In front of the throne there were seven lamps which represented the Holy Spirit: you will recall that there was a seven branched lampstand in the earthly temple. How must have John’s mind raced when he observed the symbols he knew so well! Also in front of the throne there was a sea of glass. In the early temple there was also a sea; a huge bowl of water for cleansing the priests. This sea speaks of cleansing, but since it is glass, perhaps it speaks of a completed or fixed cleansing.

  • Two groups giving praise to God in different ways

John next sees four living creatures. They are covered in eyes! I assume that this indicates that they had knowledge of what is going on – they could see all around, nothing escaped their notice. These creatures seem to be cherubim. We first meet cherubim in Genesis (3:24) where they were given the task of guarding (and preventing access) to the tree of life. Cherubim, thus seem to have a role of observing, preserving and reserving. You will remember that two cherubim were placed on top of the ark of the covenant – the place where God’s presence was made known to the Israelites. In that place the cherubim guarded the access to God. Similarly the inner place of the tabernacle was covered with curtains with cherubim depicted on the curtain. The door to the inner place had no cherubim – access was permitted to worship, but the curtain through which access to the holiest place was made did have cherubim depicted on it; it was restricted. It was on the death of the Lord Jesus that this particular dividing curtain was torn from the top to the bottom – through Jesus’ death we have access to God!

These four cherubim seem to have a role in upholding the holiness of God. They are positioned around the throne and in some ways seem to be guarding the throne with their all seeing eyes. They each had different appearance with faces that looked like a lion, an ox, a man and like a flying eagle. Each of these seems to represent four classes of living being on the earth: wild animals, domesticated animals, human beings and birds.  It’s not clear to me why they had different appearances – perhaps their appearances speak of the connection between God and the creation.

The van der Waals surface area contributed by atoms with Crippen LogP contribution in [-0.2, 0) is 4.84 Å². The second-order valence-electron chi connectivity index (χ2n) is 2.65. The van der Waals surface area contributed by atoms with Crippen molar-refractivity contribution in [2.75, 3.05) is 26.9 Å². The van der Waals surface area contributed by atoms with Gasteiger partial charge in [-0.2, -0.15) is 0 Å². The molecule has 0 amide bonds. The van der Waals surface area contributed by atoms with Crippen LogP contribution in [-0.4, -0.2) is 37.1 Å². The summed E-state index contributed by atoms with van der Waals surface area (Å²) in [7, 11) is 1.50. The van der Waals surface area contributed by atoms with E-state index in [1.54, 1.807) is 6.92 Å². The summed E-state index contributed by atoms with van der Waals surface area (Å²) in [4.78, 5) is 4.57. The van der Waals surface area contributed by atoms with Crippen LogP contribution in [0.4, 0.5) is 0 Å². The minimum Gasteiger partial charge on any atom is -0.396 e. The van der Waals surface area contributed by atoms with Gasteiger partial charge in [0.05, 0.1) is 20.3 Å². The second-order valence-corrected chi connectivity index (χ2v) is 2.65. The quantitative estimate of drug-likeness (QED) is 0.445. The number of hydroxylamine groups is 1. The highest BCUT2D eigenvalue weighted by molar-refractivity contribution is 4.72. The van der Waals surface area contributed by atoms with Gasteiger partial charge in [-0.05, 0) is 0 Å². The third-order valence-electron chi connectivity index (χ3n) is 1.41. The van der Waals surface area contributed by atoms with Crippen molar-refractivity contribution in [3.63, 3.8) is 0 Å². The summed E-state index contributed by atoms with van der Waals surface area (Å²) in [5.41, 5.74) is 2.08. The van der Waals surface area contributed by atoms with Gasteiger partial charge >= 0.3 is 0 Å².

These creatures have something to say for themselves. They repeat over and over “Holy, holy, holy, is the Lord God almighty, who was and is and is to come”. This seems to indicate that God will never vacate his throne and lives forever. This statement of worship is said in the third person, rather than saying you God are holy, they effectively say he is holy. This contrasts with the elders. They fall down before God, lay their crowns before him and say the following: “You are worthy, our Lord and God, to receive glory and honor and power, for you created all things, and by your will they were created and have their being.” It’s notable that the elders speak in a different voice –  they speak personally to God in the second person. One commentator wrote ‘the living creatures celebrate and declare; the elders worship and understand’. The elders represent those who have believed and thus they know by experience the power of the gospel, thus they speak of God as the one to receive glory, honour and power.

These elders represent all who believe and since they come to God in Christ they have access, the cherubim who guard access to God permit believers to enter and have intimate fellowship with God!